I cannot teach you the ten principles of service. But a little child and a thief can show you what they are. From the child you can learn three things: He is merry for no particular reason; never for a moment is he idle; when he needs something, he demands it vigorously. The thief can instruct you in seven things: He does his service by night; if he does not finish what he has set out to do, in one night, he devotes the next night to it; he and those who work with him love one another; he risks his life for small gains; what he takes has so little value for him that he gives it up for a very small coin; he endures blows and hardship, and it matters nothing to him; he likes his trade and would not exchange it for any other.
Great ideals and principles do not live from generation to generation just because they are right, nor even because they have been carefully legislated. Ideals and principles continue from generation to generation only when they are built into the hearts of the children as they grow up.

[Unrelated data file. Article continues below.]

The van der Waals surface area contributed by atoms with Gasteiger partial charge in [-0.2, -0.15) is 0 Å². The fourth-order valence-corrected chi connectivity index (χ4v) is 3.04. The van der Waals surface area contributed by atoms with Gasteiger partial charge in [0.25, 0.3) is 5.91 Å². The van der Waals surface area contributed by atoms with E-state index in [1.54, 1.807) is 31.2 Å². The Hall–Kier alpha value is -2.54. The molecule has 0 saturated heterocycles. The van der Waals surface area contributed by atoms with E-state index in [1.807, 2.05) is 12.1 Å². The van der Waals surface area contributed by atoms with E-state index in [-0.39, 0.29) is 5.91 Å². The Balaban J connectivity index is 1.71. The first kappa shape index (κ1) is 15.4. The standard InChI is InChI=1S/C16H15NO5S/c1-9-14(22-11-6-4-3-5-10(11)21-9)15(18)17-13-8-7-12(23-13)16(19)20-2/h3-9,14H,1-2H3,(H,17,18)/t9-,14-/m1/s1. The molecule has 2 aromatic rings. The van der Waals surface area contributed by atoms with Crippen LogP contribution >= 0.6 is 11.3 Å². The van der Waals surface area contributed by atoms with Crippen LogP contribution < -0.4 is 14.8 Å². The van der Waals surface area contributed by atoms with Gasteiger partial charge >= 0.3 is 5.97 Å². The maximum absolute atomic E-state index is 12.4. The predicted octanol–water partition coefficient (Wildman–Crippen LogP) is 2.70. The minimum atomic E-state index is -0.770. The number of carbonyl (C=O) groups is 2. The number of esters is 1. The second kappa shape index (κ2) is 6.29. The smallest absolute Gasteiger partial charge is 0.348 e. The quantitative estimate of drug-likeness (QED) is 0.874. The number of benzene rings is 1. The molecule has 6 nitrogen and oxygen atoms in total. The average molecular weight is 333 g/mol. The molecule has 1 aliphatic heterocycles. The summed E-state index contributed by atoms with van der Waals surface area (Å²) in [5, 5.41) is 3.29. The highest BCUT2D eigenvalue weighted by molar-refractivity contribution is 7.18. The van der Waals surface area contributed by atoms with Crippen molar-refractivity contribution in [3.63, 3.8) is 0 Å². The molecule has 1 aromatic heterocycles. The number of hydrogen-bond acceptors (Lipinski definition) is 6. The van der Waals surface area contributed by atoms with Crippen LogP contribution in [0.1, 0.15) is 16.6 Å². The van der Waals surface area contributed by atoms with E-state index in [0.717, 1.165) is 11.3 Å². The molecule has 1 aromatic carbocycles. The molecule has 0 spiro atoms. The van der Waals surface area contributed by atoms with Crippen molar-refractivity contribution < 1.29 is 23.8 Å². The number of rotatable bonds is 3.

The meaning of life is experienced when we are in touch with our unique essence, sometimes called the divine spark within... It is both individual and universal. When we are fully aware of this unique inner radiance, we feel what it is to be utterly alive. We experience unconditional love. We sense complete safety because that spark also connects us to the universal divinity within all things.
Earnestness is the devotion of all the faculties. It is the cause of patience; gives endurance; overcomes pain; strengthens weakness; braves dangers; sustains hope; makes light of difficulties, and lessens the sense of weariness in overcoming them.
Give up the notion that there is a final state to attain. Spiritual life consists of ongoing practice undertaken as a lifetime work. This realization breeds humility, especially when we realize that in our initial infatuation with enlightenment, we underestimate the amount of inner work necessary to free us from our addictive patterns of thought and behavior.